Holly Marlow

Adoption, Fostering and Special Guardianship

Preparing your child for a sibling joining the family by adoption

Becoming an elder sibling is always a massive change for any child, whether they initially realise it or not! When that sibling joins the family via adoption, there are some additional things to consider.

If your elder child joined your family through adoption too, you may have already started to explain the adoption process in a child-appropriate way, which will be helpful in understanding how their sibling will join you. If you haven’t started those conversations yet, or if your elder child was born into your family, here are some suggestions on how to explain adoption.

Start off by normalising adoption.

In our case, as soon as I’d explained that some families adopt children, my daughter suggested we should adopt a child. An easy way to start these conversations is while watching TV that includes adoption, or families that could be formed through adoption, e.g.

  1. Chip and Potato on Netflix (season 3 features gay zebra Dads)
  2. Bug Diaries on Amazon Prime (2 worm Mums – although science does permit for worm mamas to start a family without any male involvement, I surmise that they might have adopted their children)
  3. Hey Duggee on BBC iPlayer (the crocodile has an elephant Mum)
  4. Dinosaur Train on Netflix (Buddy is adopted as an egg and doesn’t know much about his history)
  5. The Ice Princess on Amazon Prime (a dinosaur is adopted by a bird)

When these TV shows were on, I pointed out the possible adoption links, e.g. “look, he’s got 2 Dads, but you can’t grow in a man’s tummy can you, so maybe he grew in someone else’s tummy and now he’s adopted into this family!”

If your child enjoys role play with dinosaurs, dolls, etc, get involved and introduce the concepts of foster care and adoption. Explain that some of the characters “grew in their Mum’s tummy,” some were adopted and some are the foster families. It all helps to normalise adoption and understand the process. Sometimes we sort the dinosaurs into families and talk about how each of the families are formed, and even act out the journey of a dinosaur from their birth family, through foster care, into their adoptive family.

I found that my daughter’s most difficult question to answer was “why can’t he stay with his birth family” and I wanted to find a child-appropriate way to answer it. It’s very tricky to find the balance between protecting your adopted child’s story so that they’re able to decide what information they share with the world, and ensuring that people (including their older siblings) understand what adoption is and why it’s sometimes necessary. When you have an inquisitive child, it can be really difficult when you’re put on the spot! I like to use stories to explain tricky, emotional concepts, so I wrote my first children’s book, Delly Duck, which is now used by a lot of adoptive, foster and kinship families to explain why some children can’t stay with their birth families. Of course no two families are the same, so the story uses a lot of metaphors, and these can be interpreted as applicable, so that the story is relevant to many adoption stories.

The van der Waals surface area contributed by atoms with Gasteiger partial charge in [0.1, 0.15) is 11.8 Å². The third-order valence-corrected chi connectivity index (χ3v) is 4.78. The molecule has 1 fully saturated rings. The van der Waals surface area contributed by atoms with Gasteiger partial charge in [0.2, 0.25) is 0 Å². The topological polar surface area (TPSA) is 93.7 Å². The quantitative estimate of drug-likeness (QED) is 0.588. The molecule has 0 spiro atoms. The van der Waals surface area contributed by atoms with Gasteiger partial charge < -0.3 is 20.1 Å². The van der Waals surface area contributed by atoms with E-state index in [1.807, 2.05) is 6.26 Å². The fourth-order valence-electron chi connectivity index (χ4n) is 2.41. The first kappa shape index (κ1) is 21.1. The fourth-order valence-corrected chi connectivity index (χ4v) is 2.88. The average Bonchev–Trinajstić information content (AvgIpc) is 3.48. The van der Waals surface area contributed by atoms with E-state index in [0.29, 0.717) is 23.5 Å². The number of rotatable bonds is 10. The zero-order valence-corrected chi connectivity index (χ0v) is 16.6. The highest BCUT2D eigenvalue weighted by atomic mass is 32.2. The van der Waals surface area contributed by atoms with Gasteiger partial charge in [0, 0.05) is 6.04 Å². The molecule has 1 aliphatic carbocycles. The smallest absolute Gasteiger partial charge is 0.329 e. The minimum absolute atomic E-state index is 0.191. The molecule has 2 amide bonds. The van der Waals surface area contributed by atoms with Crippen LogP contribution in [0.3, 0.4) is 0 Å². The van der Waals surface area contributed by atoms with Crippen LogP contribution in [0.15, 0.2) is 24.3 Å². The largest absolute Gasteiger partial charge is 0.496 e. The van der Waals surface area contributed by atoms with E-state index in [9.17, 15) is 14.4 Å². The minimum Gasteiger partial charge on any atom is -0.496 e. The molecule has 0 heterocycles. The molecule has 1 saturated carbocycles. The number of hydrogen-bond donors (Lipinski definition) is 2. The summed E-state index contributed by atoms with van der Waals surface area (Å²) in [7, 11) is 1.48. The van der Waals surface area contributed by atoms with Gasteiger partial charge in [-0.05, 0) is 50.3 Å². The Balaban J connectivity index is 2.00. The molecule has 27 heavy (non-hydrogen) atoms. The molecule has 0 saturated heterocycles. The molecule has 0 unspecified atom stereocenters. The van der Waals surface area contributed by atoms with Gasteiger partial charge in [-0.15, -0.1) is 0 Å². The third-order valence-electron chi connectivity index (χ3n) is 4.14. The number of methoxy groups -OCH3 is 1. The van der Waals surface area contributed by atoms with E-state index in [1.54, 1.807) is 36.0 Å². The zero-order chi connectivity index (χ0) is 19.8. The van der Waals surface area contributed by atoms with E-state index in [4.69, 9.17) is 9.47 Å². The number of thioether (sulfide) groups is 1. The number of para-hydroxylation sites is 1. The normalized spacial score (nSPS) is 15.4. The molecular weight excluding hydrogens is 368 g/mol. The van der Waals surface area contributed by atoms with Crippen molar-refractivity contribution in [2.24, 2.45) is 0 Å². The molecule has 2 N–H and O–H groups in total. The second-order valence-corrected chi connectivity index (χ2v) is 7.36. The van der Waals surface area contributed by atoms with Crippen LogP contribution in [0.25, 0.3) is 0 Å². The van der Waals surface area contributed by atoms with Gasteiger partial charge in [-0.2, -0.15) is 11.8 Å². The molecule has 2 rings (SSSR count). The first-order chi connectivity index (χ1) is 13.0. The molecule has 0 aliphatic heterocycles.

I also wanted to explain the overall process to my daughter, so she’d understand why social workers were coming to the house and talking to us, what a foster family is, and how the introductions process might look. This led me to write my second book, “Adopting a Little Brother or Sister,” which features my daughter’s illustrations. I hope you will also find these stories helpful!

View on Amazon

I often read stories by Teams to school classes, which can help to prepare your older child for a child joining the family by adoption. I read “Adopting a Little Brother or Sister” to help the class to understand the process their friend is going through and to normalise this way of becoming an elder sibling. I don’t charge for these events, because I want to help children to feel supported by their peers, and to prevent innocent but potentially distressing comments, such as “she’s not your real sister.” I believe that teaching children about adoption from a young age is the best way to prevent hurtful ignorance. To normalise different types of family in general, I often read “Room in the Nest,” which features a range of adoptive, kinship and foster families.

For more information on events, see https://hollymarlow.com/events/  

Additional Resources

Join the Facebook Group, “Adoption or Fostering after a Biological Child” (Kinship Carers and Special Guardians are also welcome) if you have both adopted and biological children.

Holly also participated in a webinar for Adoption UK, about managing introductions when you have a birth child.